Walking daily is an integral part of your furry little pet’s life. Dogs enjoy daily strolls, and sometimes, they even require them. So, if you parent a lively young puppy or an old one, you must take them out for regular walks.
But if your dog won’t walk on a leash, you are allowed to feel concerned and frustrated. From dog health issues to dog training, your mind may wander all over the place, searching for why it is acting this way.
Worry no more! This guide is here to save the day and tell you all about why your dog won’t walk on a leash and various tips on fixing this problem.
Why Your Dog Won’t Walk On Leash?
Below you will find various reasons why your dog refuses to go on walks with a leash around its neck.
1. Something Is Scaring Your Dog:
You will often find that many dogs, especially those young, may refuse to go outside because they are afraid of something. They may be going through periods of fear, where it scares them to be in an unfamiliar environment.
Therefore, when you try to put a leash around your lovable canine, it may resist your efforts for fear of going out of the house. On the other hand, adult dogs who were previously okay with walking on a leash could also react this way. Perhaps you have moved to a new area, and the new environment could make them uncomfortable.
Meanwhile, some dogs have either suffered through or witnessed a traumatic incident. It could be being attacked by another dog, getting hit by a car, or watching an accident happen. Such instances could have made your pup wary of the outdoors, so much so that a leash makes them anxious.
2. Your Dog Does Not Have Experience Walking On A Leash:
If your dog is not allowing you to put it on a leash, then it is probably that it is not used to being walked that way. You never know; perhaps its previous owner never walked it at all. You must know about your pup’s history, especially if you have adopted it.
Try to be as cautious about this matter as possible because dogs that have not walked on leashes before may find the experience frightening or overwhelming.
3. Your Dog Feels Overwhelmed:
Likely, your dog won’t walk on a leash because it feels overwhelming, which is different from fear. You may notice that your canine freezes during walks after only a couple of steps. While this may irritate or concern you, remember that this is a way of taking a breather.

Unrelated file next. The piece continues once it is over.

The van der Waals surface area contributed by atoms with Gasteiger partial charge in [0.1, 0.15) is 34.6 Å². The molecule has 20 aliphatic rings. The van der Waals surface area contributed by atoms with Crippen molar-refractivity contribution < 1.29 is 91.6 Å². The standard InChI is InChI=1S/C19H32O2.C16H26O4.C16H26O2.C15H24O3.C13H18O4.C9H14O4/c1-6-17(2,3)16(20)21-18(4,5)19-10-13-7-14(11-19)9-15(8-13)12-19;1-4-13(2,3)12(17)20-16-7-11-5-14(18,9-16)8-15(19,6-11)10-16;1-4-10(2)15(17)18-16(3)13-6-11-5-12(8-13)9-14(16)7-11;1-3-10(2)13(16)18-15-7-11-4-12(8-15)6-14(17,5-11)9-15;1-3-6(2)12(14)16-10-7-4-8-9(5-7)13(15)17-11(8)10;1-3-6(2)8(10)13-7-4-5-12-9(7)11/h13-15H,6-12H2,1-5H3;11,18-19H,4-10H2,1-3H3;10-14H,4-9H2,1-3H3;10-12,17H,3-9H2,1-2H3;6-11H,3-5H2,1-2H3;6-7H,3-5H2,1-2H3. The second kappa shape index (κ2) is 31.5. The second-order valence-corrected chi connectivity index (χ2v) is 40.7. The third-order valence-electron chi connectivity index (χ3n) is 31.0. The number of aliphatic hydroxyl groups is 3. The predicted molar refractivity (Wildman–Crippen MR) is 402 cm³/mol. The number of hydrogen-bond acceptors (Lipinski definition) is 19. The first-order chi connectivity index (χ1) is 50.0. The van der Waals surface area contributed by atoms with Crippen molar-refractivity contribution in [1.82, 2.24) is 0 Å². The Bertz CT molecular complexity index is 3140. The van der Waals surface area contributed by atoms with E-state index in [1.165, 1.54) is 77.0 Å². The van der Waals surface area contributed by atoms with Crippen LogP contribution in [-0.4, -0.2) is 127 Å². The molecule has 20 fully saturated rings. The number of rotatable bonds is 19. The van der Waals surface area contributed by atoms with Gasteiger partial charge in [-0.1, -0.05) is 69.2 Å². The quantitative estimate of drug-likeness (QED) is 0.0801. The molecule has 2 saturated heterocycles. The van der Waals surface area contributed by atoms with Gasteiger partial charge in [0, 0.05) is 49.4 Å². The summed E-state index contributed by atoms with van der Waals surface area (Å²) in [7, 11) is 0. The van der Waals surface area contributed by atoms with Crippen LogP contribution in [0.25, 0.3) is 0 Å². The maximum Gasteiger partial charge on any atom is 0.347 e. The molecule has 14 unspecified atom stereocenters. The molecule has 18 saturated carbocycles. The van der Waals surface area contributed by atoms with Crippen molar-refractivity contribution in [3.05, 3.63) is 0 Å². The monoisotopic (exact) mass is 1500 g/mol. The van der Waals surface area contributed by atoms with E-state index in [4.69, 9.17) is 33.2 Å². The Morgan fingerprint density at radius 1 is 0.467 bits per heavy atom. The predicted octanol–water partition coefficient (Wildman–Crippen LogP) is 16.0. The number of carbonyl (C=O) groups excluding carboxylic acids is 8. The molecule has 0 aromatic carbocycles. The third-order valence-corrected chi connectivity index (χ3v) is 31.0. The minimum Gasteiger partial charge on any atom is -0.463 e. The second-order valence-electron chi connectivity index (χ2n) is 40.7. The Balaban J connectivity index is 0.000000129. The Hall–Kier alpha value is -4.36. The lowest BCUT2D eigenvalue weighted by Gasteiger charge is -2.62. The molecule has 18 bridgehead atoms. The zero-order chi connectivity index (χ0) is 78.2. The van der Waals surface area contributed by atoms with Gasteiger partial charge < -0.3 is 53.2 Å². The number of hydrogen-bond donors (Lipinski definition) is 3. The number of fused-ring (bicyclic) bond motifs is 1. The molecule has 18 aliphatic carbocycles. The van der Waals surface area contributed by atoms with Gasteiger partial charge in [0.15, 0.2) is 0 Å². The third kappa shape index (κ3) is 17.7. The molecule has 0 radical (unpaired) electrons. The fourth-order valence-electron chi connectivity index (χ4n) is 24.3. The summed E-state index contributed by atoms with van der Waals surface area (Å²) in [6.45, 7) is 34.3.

While your pup may not be fearful of many things, it could be highly sensitive to its surroundings. As a result, it may become over-aroused and overwhelmed quite quickly. It could be because it has not socialized much or has spent most of its time indoors.
Tips To Help Your Dog Walk On A Leash
Now that you have figured out why your dog won’t walk on a leash, it is time to fix the issue. After all, you want to go out on pleasant walks with your furry little friend, don’t you?
But before diving into the tips, remember that dog leashes are only a safety line to keep your pet safe. You should not use them for yanking, jerking, or any other form of punishment.
If you want your furry friend to start walking on a leash or make sure that it does not resist it, all you need are a couple of yummy treats, a cotton or nylon leash of six feet, a body harness, and the following tips.
1. Introduce The Leash:
This step requires you to be gentle and go as slow as possible. You can introduce your furry friend to one thing at a time.
Reward your dog for just investigating or sniffing the gear. Then, move towards snapping the leash on, even for a few seconds. Be sure to reward it again with praise and delicious dog treats!
Once your canine has become much more familiar and confident with the leash, walk it around the house. Doing so will allow it to get accustomed to having something around its neck while it wanders the space it knows and adores.
From there on, you can make other efforts to ensure your dog feels secure. It entails perhaps building a closed dog run or a fenced-in backyard. Take things slowly to ensure your furry pal is comfortable. Consequently, you will develop their confidence and trust in each other.
2. Have Fun While Your Dog Wears A Leash
For this step, you must ensure that your pup is comfortable wearing a flat collar or a harness. Having fun with your dog entails filling an interactive toy with dog food and allowing it to freeze overnight. Then, you can attach a leash to the harness and let your canine friend drag it around your house or backyard.
If you want to make this experience positive, try to keep your dog from chewing the leash. Provide dogs with frozen food to enjoy as it roams around the house.
3. Hold The Other End Of The Leash:
Once your dog has understood that fun things are going to happen when it puts on a leash, you can proceed toward holding its other end. However, you need to know that this is the part that tends to freak out canines a lot and might scare your furry friend as well.
It may start to feel that you are restraining or restricting his mobility. As a result, your dog may buck, pull, or lie down on the ground. You need to be as gentle as possible and give your pooch time to get accustomed to the idea.
Helping Your Dog Walk On A Leash
Seeing your dog won’t walk on a leash can be frustrating and concerning. Instead, it probably roots itself to the ground or refuses to leave the house. But every time your dog does that, you will now know the reason behind it.
This guide also provides tips or strategies to deal with such a situation and get your furry pal back into the groove.